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Walmart's Cost-Supplement Initiative: Retailer Becomes Ad Agency

Published on: 0000-00-00

Despite what some people may think, retailers are actually quite sophisticated when it comes to marketing and promotional tactics. First, they have to get you (the consumer) into the store. Then, they need to convince you to buy something. And if they're a big-box retailer or grocery chain, they have to do this thousands of times a day to make up for razor-thin margins. Because they are forced to learn so much about their customers' buying habits, retailers often have access to information and insights that their vendors don't. To capitalize on those insights, they've come up with fancy concepts like trade promotion and co-op marketing programs, which encourage vendors to hand over money that the retailer will then use to market the vendor's goods (and themselves, naturally). Walmart, the quintessential retailer, has mastered this art over the years. However, a new article in Advertising Age shows that Walmart is stepping up their game by implementing a program called the "cost-supplement initiative." Under this new strategy, Walmart isn't just going after trade promotion money -- they want a share of the funds that vendors would normally put towards consumer advertising, too. Spending advertising money on behalf of another party was once the exclusive domain of an agency, but as retailers like Walmart gain even more strength and clout, they're starting to take on some of those roles themselves.

I don't sell in Walmart, so why should I care?

At first glance, it might seem like this news has nothing to do with you. You're not Walmart or one of their major competitors. You're not one of Walmart's suppliers. About the most business you do with them is stocking up on paper towels and Sam's Choice sodas, right? Well, as goes Walmart, so goes the rest of retail, and that's what I want to focus on. You see, one of the most important paragraphs in the whole AdAge article (and it was quite a good article), was this:
To be sure, there's no evidence any major marketers have come close to meeting [Walmart's new pay-to-play] demand. If they did, they would either have to make proportionate concessions to other retailers -- essentially turning their entire marketing budgets over to the retail trade -- or risk violating the Robinson-Patman Act, which requires manufacturers to treat retailers proportionately in trade deals. (emphasis mine)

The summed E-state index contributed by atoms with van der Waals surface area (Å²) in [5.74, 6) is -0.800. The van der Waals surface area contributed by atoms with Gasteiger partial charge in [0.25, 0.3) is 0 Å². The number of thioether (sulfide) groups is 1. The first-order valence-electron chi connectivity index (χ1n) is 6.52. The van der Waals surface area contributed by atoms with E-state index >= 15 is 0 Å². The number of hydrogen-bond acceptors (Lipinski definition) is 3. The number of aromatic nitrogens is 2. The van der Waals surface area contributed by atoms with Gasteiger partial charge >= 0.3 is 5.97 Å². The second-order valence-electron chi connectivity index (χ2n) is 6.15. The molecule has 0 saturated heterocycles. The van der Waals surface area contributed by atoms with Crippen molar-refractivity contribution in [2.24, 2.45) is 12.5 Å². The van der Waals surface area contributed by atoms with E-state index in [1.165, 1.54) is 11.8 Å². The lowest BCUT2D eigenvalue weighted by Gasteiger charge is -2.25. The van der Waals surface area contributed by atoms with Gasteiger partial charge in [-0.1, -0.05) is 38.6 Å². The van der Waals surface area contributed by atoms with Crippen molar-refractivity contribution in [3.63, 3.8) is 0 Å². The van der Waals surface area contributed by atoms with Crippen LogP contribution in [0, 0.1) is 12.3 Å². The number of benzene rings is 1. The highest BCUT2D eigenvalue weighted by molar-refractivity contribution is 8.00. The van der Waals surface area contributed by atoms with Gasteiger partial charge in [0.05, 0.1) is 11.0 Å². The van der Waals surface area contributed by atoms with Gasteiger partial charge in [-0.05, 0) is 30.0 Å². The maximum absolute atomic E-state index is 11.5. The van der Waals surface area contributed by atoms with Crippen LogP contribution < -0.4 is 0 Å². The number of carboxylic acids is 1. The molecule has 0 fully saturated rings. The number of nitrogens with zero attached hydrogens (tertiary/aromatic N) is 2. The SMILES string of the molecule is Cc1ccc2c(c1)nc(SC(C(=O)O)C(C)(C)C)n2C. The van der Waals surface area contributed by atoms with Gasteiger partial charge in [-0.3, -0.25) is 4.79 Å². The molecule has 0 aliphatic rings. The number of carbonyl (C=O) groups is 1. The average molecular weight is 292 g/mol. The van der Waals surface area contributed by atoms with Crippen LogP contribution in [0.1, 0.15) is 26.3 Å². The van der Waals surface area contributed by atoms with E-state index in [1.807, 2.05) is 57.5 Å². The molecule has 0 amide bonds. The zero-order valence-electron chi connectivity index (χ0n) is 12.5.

Image credit: Monochrome
Putting aside the ridiculous implications of the ancient and very Atlas Shrugged-esque Robinson-Patman Act, product marketers and retailers have been trading blows over advertising since time immemorial. So the basic gist of Walmart's plan is nothing new. What's new and different is the sheer scale of the thing, which could put literally billions of advertising dollars in the hands of the retail giant, effectively turning them into one of the biggest advertising agencies in the world. Should that come to pass, the key prediction of the big POPAI/Saatchi & Saatchi X study on private label brands from back in 2007 would come true: the channel, not the brand manager, would control the brand.

Rise of the retailer-as-agency

It doesn't seem too unnatural for the channel -- the means by which a product is sold -- to necessarily have some impact on how that product is sold. However, some shopper marketing firms, retailers and digital signage network pundits prefer to push this concept to the extremes, declaring that the retail "channel" will soon be a medium into and of itself. I've never understood this, since a retailer's primary goal will always be to sell product, and any attempt to sell media "space" separately from the product would likely cause conflicts between these goals. Leon Nicholas, director of retail insights at WPP consulting firm Management Ventures, cleared up a lot of that potential confusion by declaring the retailer might be an agency, not a channel. That makes a lot more sense to me: in addition to preferred slotting and endcap allowances, retail venues have the ability to dole out brand access to a huge number of other "media" like posters, POP displays, shelf talkers, digital signs, in-store audio programs, circulars, and who knows what else. And even small mom-and-pops and modest store chains advertise on external media like TV, print, radio and the Internet. If a new form of trade promotion requires product manufacturers to "pay to play," and that money isn't going directly into the retailer's coffers (which it certainly shouldn't), then suddenly the retailer does start to look very much like an agency, deciding where to spend marketing dollars, which media to invest in, and which venues, locations and air times to secure. And if ad agencies are still having trouble understanding digital out-of-home, retailers could be in a position to attract additional ad dollars simply by virtue of understanding the retail-centric media options better than regular agencies do.

Creating agencies out of thin air

As always, Walmart is a fringe case. They basically commanded Saatchi & Saatchi X to exist, and it did. Then, when it came time to roll out the Smart Network, they once again built an ad sales agency out of thin air (Studio2). If the cost-supplement initiative really takes off (and the Robinson-Patman issue gets resolved), I could easily see the same thing happening, with a new entity formed to allocate and spend the billions of dollars pumped in via product makers. Not too long ago, Walmart said in-store media is their most important channel, so who knows how far they'll take it when someone else is footing the bill.